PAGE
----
Voice performance and turning dreadlocks Performance & dialogue with MwangiHutter & Alanna Lockward

style="float: right; margin-bottom: 10px; font-weight: 600;"Mon 23rd Dec, 2013

Dreadlocks usually are more than just hair; they have a deep meaning for the respective person and are seen as a reference of being black. More generally: hair is one of the most important signifiers of identity. The collective artists MwangiHutter used and still use Ingrid Mwangi´s dreadlocks as part of their body art. At one point in their past it was clear that something new had to evolve and thus the hair was to be cut which involved sad feelings and was a symbolic process. Ingrid Mwangi says that cutting it was also an empowering gesture; she freed and reinvented herself by doing it. In the video project about it the audience can watch her cutting the dreads one by one and share moments when she is overwhelmed by her feelings.
These dreadlocks now make a third of a "stola" which that Saturday evening, the 14 of December in Munich was put as stack on a turntable where it was slowly making its rounds. After a while MwangiHutter got up, put this huge necklace of hair on her shoulders, stepped on the turntable and made her rounds moving the hair up and down her shoulders, her head. Displaying herself from different perspectives.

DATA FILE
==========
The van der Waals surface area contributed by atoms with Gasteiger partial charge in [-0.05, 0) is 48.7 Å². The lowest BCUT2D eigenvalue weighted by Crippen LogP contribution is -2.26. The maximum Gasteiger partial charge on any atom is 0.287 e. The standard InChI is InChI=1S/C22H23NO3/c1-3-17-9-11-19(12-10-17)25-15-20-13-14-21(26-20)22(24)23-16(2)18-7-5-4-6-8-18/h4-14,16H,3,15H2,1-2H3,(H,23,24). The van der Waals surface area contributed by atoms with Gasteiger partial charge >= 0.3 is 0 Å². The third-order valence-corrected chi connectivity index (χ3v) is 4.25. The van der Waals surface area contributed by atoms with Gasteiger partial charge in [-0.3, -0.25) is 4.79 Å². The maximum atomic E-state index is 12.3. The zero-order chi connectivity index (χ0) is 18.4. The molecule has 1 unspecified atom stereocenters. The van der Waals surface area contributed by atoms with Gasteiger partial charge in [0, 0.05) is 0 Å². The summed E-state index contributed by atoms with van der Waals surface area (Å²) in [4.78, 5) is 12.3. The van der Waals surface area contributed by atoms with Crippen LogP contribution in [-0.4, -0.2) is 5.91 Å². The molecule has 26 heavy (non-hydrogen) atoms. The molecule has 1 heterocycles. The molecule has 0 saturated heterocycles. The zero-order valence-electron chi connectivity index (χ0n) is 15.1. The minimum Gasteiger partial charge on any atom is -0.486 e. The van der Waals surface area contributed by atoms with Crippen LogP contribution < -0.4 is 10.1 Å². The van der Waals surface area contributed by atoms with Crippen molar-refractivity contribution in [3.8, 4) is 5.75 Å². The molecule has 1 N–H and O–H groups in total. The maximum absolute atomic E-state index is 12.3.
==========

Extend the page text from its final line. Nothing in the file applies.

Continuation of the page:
Body art always is a direct way to communicate from artist to audience and often enough it is disturbing. Voice performance even more! MwangiHutter sitting at a sofa on stage hiding her face under a hood uttering sounds and sounding like being more than one person: mumbling, shrieking, bubbling sounds for minutes.
For MwangiHutter voice art is a means of expressing how it is not to be understood, not to be able to communicate and share humour as it is when you come to a country not speaking the language.
The artists merged at one point from being two persons to seeing themselves as one unit and a fictive artistic personality as they kept asking themselves "whose idea was this, whose thought that?" and "where do I start, where do you end?". The logical step was to create one body of work.

Alanna Lockward was leading the dialogue with the artists after the performance and after watching some video works by Jaennette Ehlers, Teresa María Díaz Nerio, Tracey Moffatt and MwangiHutter. All these artistic video works vividly showed situations and sequences of racist prejudice, racist presentations in movies, the white view on the black body or the reality in poor areas where people still live a live that is normal for them.
All in all it was an interesting evening organized as part of the exhibition "Decolonize München" and it was again raising awareness even though most of the audience already knew the matter very well.

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